That means that they will be responsible for the payments if you can’t pay them. If you go this route, you’ll need to be very careful to only charge what you can afford to pay off each month. If you miss payments, it will negatively affect both of your credit scores.

Get a credit-builder loan

A credit-builder loan is similar to a secured credit card, but it requires no down payment. These loans are typically only offered by community banks and credit unions. When you are approved, the bank will deposit your loan in a savings account for you. You can’t access it until you’ve paid the loan back, however.

Build credit with rent payment

Paying your rent on time can help you build your credit score if it’s reported to the bureaus. Ask your property management company or landlord if they report rental payment data to Experian, TransUnion, or Equifax rental bureaus.

If they don’t, you can ask them to either start reporting or you can sign up for a rent payment service like PayLease or RentTrack that will let you pay for your rent online and give you the option to report your payments to the bureaus. The rent payment information will be included on your standard credit report and can help you build a score without a credit card.

A Final Word of Advice

We had to add this, because we know you just love it when a professor keeps talking after the lesson is over. But really, this is important so pay attention.

If you don’t think you have the self-discipline to handle a credit card right now, then don’t get one. College is full of opportunities to be a present hedonist — to say YOLO — and having a credit card can make it tempting to spend money you don’t really have.

Rebuilding your credit takes a long time and can get very expensive. It’s not worth ruining your credit score, and it will make it a lot harder to make those larger purchases when you graduate. If you can’t be disciplined enough to keep your utilization low and make your payments on time, then don’t get a credit card. You will have plenty of opportunities to build your credit after college.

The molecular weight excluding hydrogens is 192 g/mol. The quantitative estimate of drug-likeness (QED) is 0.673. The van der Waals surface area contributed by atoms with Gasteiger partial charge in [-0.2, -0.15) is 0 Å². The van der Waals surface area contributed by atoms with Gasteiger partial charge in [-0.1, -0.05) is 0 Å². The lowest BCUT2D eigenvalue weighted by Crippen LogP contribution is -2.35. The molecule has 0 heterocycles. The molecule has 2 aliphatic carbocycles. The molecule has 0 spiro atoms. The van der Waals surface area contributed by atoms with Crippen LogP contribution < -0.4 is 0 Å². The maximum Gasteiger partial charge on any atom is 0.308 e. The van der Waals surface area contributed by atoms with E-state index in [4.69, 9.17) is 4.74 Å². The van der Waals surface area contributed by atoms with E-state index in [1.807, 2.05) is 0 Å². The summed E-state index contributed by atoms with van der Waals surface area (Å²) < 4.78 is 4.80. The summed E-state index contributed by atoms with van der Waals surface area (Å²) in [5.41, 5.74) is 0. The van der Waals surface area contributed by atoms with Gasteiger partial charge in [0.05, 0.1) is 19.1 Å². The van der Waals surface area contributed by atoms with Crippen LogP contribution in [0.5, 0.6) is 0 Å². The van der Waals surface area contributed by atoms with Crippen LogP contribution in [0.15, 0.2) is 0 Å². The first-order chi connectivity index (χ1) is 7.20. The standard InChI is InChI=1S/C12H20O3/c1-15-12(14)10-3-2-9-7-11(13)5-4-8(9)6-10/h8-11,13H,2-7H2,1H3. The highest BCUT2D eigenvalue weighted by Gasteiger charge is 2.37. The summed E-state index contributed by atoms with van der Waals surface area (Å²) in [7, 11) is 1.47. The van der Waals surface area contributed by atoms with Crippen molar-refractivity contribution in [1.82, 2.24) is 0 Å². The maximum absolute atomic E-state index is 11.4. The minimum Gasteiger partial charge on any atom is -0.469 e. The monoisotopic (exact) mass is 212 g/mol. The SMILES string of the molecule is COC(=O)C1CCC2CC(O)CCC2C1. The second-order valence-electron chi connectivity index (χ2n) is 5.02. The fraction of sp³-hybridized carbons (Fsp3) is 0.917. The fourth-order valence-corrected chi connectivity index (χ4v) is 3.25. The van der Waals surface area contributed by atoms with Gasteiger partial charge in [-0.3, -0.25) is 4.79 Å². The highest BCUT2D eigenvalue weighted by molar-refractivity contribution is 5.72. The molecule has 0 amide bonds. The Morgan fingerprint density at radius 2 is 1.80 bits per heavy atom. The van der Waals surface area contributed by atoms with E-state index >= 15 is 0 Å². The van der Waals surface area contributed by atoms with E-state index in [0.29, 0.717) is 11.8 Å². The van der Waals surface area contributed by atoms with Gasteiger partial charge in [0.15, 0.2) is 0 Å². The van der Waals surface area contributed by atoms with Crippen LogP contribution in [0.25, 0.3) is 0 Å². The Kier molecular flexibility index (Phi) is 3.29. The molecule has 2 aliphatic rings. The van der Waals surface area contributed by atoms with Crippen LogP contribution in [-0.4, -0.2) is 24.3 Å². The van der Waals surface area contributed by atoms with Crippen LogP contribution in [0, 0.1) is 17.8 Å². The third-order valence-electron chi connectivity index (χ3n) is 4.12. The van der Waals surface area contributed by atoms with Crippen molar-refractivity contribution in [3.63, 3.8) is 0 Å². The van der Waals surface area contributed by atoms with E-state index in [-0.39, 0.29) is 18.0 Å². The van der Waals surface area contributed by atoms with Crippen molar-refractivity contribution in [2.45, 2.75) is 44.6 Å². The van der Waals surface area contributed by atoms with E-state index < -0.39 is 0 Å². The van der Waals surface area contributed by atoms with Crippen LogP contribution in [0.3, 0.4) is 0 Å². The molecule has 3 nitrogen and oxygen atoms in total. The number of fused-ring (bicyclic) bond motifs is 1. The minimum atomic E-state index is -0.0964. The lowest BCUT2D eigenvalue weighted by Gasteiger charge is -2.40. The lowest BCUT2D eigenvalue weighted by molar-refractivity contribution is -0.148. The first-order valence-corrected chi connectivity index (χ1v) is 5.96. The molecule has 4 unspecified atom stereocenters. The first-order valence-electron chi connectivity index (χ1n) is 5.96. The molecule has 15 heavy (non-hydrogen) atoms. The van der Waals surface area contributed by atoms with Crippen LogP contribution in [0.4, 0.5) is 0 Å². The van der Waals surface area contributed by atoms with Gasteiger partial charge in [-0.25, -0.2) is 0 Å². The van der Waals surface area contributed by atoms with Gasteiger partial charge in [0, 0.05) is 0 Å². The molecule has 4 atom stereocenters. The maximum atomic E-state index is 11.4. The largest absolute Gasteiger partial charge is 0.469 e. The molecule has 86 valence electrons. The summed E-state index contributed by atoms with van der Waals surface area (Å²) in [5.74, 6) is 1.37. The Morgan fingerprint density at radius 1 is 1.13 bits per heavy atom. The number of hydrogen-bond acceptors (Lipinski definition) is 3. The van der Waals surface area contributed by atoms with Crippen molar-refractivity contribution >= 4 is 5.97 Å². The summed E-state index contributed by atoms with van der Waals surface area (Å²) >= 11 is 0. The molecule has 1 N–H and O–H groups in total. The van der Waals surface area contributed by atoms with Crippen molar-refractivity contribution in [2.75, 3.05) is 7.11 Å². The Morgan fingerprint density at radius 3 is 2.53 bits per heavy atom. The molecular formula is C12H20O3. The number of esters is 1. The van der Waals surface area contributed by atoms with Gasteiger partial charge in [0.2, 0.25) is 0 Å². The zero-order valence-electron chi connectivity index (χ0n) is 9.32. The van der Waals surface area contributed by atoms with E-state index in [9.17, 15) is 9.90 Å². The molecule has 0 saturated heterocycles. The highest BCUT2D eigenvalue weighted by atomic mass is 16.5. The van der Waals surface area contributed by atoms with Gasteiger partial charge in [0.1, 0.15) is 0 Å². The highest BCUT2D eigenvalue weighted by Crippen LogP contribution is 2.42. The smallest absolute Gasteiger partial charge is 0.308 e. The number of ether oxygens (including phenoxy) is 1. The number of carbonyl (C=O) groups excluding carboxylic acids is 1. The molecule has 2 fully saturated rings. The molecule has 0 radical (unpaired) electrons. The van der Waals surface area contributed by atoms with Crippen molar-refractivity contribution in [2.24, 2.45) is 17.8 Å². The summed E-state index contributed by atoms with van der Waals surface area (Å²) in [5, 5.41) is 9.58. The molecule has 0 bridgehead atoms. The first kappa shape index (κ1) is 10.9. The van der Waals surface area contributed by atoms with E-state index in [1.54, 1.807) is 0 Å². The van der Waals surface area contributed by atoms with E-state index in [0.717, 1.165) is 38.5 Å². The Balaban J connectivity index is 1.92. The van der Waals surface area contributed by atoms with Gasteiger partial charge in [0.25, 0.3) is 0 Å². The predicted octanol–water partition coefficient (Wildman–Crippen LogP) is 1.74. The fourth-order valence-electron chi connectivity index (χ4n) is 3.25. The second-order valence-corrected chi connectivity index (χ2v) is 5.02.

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View Your Free FICO Score for all 3 Credit Bureaus

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View Your Free FICO Score for all 3 Credit Bureaus

There are lots of free credit scores floating around, but most of them are not the true FICO score that lenders subscribe to and use as part of their decision.

However FICO is working to change that by allowing banks and credit unions to give you free ongoing access to the real score they use to make lending decisions as long as you are an account holder.

The easiest place for anyone to get their free FICO is via the Discover Credit Scorecard. You do not need to be a customer of Discover – anyone can register and get their official FICO score for free. The data is from the Experian credit bureau.

To find out where to get your FICO score from the other credit bureaus, read on.

Every bank chooses at least one of three credit bureaus to calculate a FICO score: Equifax, Experian, and Transunion. The FICO score one bank uses can be different than another depending on which credit bureau they pulled a report from.

The good news is, you can now see your real, free FICO score from all three credit bureaus depending on which banks hold your accounts. FICO itself charges almost $60 for you to see those scores, though they also throw in full copies of your credit reports, which the free bank scores do not.

Here’s where to find your real, free FICO scores from banks or credit unions anyone can join:

Equifax Scores

Citibank